The three men leading the United Kingdom’s response to the coronavirus pandemic — Prime Minister Boris Johnson, Health Secretary Matt Hancock and the chief medical officer, Chris Whitty — are doing so from quarantine after coming down with COVID-19 symptoms, and receiving strong criticism for not better protecting themselves from the disease.
As cases continue to surge in the country, reaching 14,754 on Saturday, with 761 deaths and just 151 recovered, Johnson and his leadership is being faulted for failing to follow the advice given to the public over how to contain the virus through social distancing.
Johnson and Hancock said on Friday they tested positive for the virus. Whitty reported symptoms and went into self-isolation.
Public health experts accused Johnson of being “nonchalant” and “slow” to behave appropriately as the bug swept over the UK, the Guardian reported.
He was accused of failing to keep an appropriate distance from other senior figures in public, and for continuing with parliamentary duties last week, raising the possibility that he may have infected others in the nation’s cabinet and beyond.
“Those in leadership positions should practice what they preach,” said Susan Michie, director of the center for behavior change at University College London.
“If leaders do not adhere to their own recommendations, this undermines trust in them, which in turn can undermine the population’s adherence to their advice.”
Both Johnson and Hancock were in repeated contact with other senior political figures, including cabinet members and advisers, in the last few days.
No other ministers would be tested for the virus unless they showed symptoms, officials said. Other people who work in 10 Downing Street, the Prime Minister’s official residence and workspace, are self-isolating after showing symptoms.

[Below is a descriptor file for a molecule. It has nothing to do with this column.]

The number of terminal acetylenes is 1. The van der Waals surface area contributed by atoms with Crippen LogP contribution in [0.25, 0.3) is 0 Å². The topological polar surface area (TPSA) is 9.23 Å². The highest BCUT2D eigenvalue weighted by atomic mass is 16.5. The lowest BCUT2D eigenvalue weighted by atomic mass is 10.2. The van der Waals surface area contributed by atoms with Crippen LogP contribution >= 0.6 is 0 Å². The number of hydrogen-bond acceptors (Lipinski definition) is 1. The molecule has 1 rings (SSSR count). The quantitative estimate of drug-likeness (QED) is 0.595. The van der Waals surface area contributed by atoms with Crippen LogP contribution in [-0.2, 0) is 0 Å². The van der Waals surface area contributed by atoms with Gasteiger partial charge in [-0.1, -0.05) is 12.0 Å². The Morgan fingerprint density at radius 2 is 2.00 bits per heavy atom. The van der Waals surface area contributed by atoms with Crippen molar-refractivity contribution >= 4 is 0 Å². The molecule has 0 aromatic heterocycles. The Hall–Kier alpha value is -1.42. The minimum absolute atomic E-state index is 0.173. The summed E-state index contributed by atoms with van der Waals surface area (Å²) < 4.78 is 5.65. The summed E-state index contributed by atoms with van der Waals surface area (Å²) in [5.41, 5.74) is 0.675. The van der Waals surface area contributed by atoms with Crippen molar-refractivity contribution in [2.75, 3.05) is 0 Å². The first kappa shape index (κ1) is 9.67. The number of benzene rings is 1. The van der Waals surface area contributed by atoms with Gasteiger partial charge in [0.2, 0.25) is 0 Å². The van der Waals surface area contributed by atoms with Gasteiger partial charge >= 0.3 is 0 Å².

Johnson received the result of his test hours after he was seen outside the door of Downing Street cheering in support of National Health Service workers alongside NHS Chancellor Rishi Sunak.
Johnson’s spokesman said the prime minister felt it was important to take part “in that national moment” but said he stood outside “a very significant distance from the chancellor.”
“The government has been too slow to act on this, and they’ve been slow as individuals,” said Dr. John Ashton, a former regional director of Public Health England.
“It reinforces the view that lockdown measures taken earlier this week should have been taken sooner, and raises questions about the ability of people in power, including the prime minister, to discipline themselves. They should all have been more careful.”
The prime minister’s spokesman would not comment on whether his partner, Carrie Symonds, who is pregnant, was in Downing Street or would be self-isolating. The recommendation for members of the household of someone who has the virus is to self-isolate for 14 days.
Johnson promised in a video that he can continue to work from home, and “thanks to the wizardry of modern technology, to communicate with all my top team to lead the national fightback against coronavirus.”